Here's How Much Light Your Kitchen Really Needs

When it comes to your kitchen, having as much brightness as possible is the name of the game. While aesthetically pleasing, this is essential because there are so many tasks that get completed in this area. According to Kitchen Emporium, not only is the amount of lighting important, but so is the overall placement.

Indeed, the most obvious arrangement is overhead lighting. After all, this is the main source of illumination in your kitchen, as it expands throughout the whole area. Even if you have smaller lights scattered elsewhere, pendant lights, recessed lights, and chandeliers are important because they're often the centerpiece of the room.

There's also the option of using accent lighting. Typically, this style is either displayed for visual appeal or placed in areas where the overhead lighting is hard to reach. More often than not, it's used to create a focal point or design statement. Similar to accent lighting, a modern trend is placing lights under the cabinets, providing an optimum setting to prep and cook food. However, these too can be used for aesthetic purposes.

While it's clear you have many options for lighting, just how much luminescence should any bulbs be putting off? Let's find out.

The right amount of light

To get the perfect amount of lighting in your kitchen, there are many factors to consider. As Pooky states, this varies from kitchen to kitchen. However, generally, this space will need around 70 to 80 units of light per square foot. For perspective, calculate the overall width and length to determine the square footage. Then, multiply this amount by the number of lights you desire. Additionally, there's another method to calculate how bright your kitchen should be.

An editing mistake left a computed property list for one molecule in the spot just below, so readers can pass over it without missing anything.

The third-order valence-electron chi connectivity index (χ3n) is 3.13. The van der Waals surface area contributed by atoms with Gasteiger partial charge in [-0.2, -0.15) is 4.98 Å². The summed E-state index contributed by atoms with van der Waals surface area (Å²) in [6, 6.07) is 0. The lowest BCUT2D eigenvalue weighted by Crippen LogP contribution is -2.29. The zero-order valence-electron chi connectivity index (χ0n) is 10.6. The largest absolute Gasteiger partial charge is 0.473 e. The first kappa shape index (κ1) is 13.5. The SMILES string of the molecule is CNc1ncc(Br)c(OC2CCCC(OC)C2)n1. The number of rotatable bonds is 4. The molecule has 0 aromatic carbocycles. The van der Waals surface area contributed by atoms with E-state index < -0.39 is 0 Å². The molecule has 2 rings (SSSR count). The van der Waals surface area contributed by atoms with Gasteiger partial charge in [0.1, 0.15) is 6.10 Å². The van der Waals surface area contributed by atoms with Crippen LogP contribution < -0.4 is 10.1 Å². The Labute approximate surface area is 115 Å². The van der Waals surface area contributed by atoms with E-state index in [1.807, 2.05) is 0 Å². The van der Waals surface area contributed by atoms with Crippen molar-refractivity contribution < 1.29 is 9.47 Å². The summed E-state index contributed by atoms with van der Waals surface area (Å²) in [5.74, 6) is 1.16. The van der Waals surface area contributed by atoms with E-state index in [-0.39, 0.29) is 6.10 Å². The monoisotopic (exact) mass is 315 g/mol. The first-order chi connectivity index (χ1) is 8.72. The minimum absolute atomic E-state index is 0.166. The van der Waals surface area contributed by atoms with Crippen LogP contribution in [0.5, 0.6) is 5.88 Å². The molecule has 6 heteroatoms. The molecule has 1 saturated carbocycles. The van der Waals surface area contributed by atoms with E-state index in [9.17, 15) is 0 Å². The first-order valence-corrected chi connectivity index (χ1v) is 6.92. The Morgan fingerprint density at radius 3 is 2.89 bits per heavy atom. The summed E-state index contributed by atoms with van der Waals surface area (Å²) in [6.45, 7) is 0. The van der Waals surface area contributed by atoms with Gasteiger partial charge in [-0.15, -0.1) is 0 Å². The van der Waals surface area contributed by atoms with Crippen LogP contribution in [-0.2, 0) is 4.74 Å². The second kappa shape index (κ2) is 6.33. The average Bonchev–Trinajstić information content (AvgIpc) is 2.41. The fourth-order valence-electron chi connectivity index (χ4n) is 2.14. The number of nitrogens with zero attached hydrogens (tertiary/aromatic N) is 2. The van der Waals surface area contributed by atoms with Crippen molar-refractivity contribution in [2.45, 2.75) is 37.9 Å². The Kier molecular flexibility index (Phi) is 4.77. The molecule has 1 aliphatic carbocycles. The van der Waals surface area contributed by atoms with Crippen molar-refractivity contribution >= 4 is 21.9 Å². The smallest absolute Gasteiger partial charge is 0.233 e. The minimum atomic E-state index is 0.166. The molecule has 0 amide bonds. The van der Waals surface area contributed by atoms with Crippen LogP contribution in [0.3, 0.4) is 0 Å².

Throughout the United States, light intensity is measured in footcandles, with 1 footcandle equating to 1 lumen or watt (via Advanced Controls & Distribution). Depending on the exact area in the kitchen, these unit sizes can vary drastically, but the general consensus is about 5 footcandles, which equates to roughly 54 lumens. Meantime, the kitchen counters should contain roughly 50 footcandles, which breaks down to 538 lumens. Finally, both the sink and cooking areas should each contain 30 footcandles, or 323 lumens.

Other ways to brighten up your kitchen

While electricity is certainly the most common and convenient way to light up a kitchen, there are a few natural options as well. Per Singer Kitchen, position mirrors to provide some reflection. For traditionally designed kitchens, you can display an oversized mirror on a bare wall. This will enhance the space to its fullest and allow the light to reflect over the entire room. If you have a retro-inspired kitchen or something more personalized, shop at thrift stores or antique shops to find uniquely designed mirrors. This way, you'll illuminate your kitchen while simultaneously enhancing it.

Of course, the most natural method is sunlight, and you can achieve this by opening any blinds or curtains or removing them completely. If privacy is a concern, you can install sheer curtains, which will still allow for natural light to flow. Alternatively, Campbell Window Film suggests installing one-way mirrors or film coverings. However, if you install them, you'll likely need some curtains for privacy; after all, you don't want neighbors or strangers to see in.